Ruth's 29 homers were more spectacular than useful; they didn't help the Red Sox get out of sixth place.
—HARRY FRAZEE

We finished in fourth place with them; we can finish in fourth place without them.
—HAYWOOD SULLIVAN

The Red Sox aren't going to win the division, that's for sure. Of the new acquisitions, only Lansford has been much help. He's a definite improvement over Hobson at third; he fields, he steals and through Sunday he was batting .306. "The minute I was traded to the Red Sox," he says, "I knew I'd have to forget about The Wall and concentrate on hitting the ball up the middle."

Hoffman has been less successful replacing Burleson. He has made some costly errors in the early going, and through Sunday he was batting only .172. But Houk thinks he sees Marty Marion every time Hoffman goes out there, and anyway, Hoffman's heart is in the right place. Growing up in Anaheim, he was such a devout Red Sox fan that he cut out a picture of Yastrzemski's face from a poster and pasted up his own, just to see what he would look like in a Boston uniform. Miller, who's in his second tour with the club, can replace Lynn as a fielder, but in nine years in the majors, he has hit only 20 homers while batting .266. Allenson started well, but as of Sunday he was batting .206.

Tanana, who's gone from being Sandy Koufax to Eddie Lopat, and Clear, who's still having trouble finding the plate, could help the pitching. But through Sunday Tanana was 0-3 with a 7.08 ERA and Clear had only one win and no saves. Campbell is supposedly recovered from arm problems, but Houk is waiting for warm weather to use him regularly. In the meantime, Campbell wears a thermometer around his neck.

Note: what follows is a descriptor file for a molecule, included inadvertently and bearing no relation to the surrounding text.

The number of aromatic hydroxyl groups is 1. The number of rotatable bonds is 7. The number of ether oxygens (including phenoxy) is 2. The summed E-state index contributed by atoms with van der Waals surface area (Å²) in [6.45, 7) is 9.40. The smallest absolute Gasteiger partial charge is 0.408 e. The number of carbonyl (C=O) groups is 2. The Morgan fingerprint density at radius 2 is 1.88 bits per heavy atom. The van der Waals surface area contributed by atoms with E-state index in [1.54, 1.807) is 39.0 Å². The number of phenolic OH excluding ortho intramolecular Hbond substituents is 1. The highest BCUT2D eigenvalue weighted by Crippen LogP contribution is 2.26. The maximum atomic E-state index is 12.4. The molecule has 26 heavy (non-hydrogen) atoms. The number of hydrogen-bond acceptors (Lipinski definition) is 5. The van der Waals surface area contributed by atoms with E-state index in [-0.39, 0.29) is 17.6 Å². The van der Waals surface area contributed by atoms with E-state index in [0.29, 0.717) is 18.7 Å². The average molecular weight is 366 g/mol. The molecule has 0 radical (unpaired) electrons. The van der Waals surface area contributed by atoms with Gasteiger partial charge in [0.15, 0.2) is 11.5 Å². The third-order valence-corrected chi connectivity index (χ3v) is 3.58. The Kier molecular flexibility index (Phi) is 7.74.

The whole team has taken on a new demeanor. "The caste system is gone," says Pitcher Chuck Rainey, something of a free spirit. In the Red Sox yearbook, Rainey responded to "Person you'd most like to meet," with "the Red Sox bookkeeper." "The clubhouse is a lot looser," says Reliever Tom Burgmeier. "We really haven't had anybody to make some noise since Tiant left. Now we have guys like Tanana to rekindle the spark." As if on cue, Yastrzemski literally lights a fire under Tanana's chair.

It's up to Houk, meanwhile, to light a fire under the Red Sox, who ended last week with a seven-game losing streak. "Things were going pretty good until recently," The Major said Sunday. "Then it happened. It's just unbelievable, but it will end."

The mistake some Red Sox people are making is equating the fresh air around the clubhouse with the departure of Lynn, Fisk, Burleson and the rest. They should remember what Frazee said about Ruth: "The Boston club could no longer put up with his eccentricities. I think the Yankees are taking a gamble." As subsequent events proved, of course, the Red Sox were the ones taking the gamble, and Frazee lost it. Last week, while the current Red Sox were struggling, people were beginning to wonder if Sullivan and LeRoux had not lost their gamble, too.

PHOTODICK RAPHAEL PHOTODICK RAPHAELAfter letting the club's big stars get away, owners LeRoux and Sullivan are sitting on hot seats.
PHOTODICK RAPHAELNo Opening Day dummy, Stone threw out the first pitch to Boston's Mugsy, not Chicago's Pudge. PHOTODICK RAPHAELThe principal difference between "official" and "unofficial" souvenirs is the store selling them. TWO PHOTOSDICK RAPHAELZechman's TV commercials helped improve the team's image, but for loyalists like Massey and Stan Baden the Sox are socko whatever the score. PHOTODICK RAPHAELAllenson is certainly no Fisk, but then who is? PHOTODICK RAPHAELHoffman, Burleson's successor at shortstop, has had his problems in the field and at the plate.

HOLE YARDS PAR R1 R2 R3 R4
OUT
HOLE YARDS PAR R1 R2 R3 R4
IN
Eagle (-2)
Birdie (-1)
Bogey (+1)
Double Bogey (+2)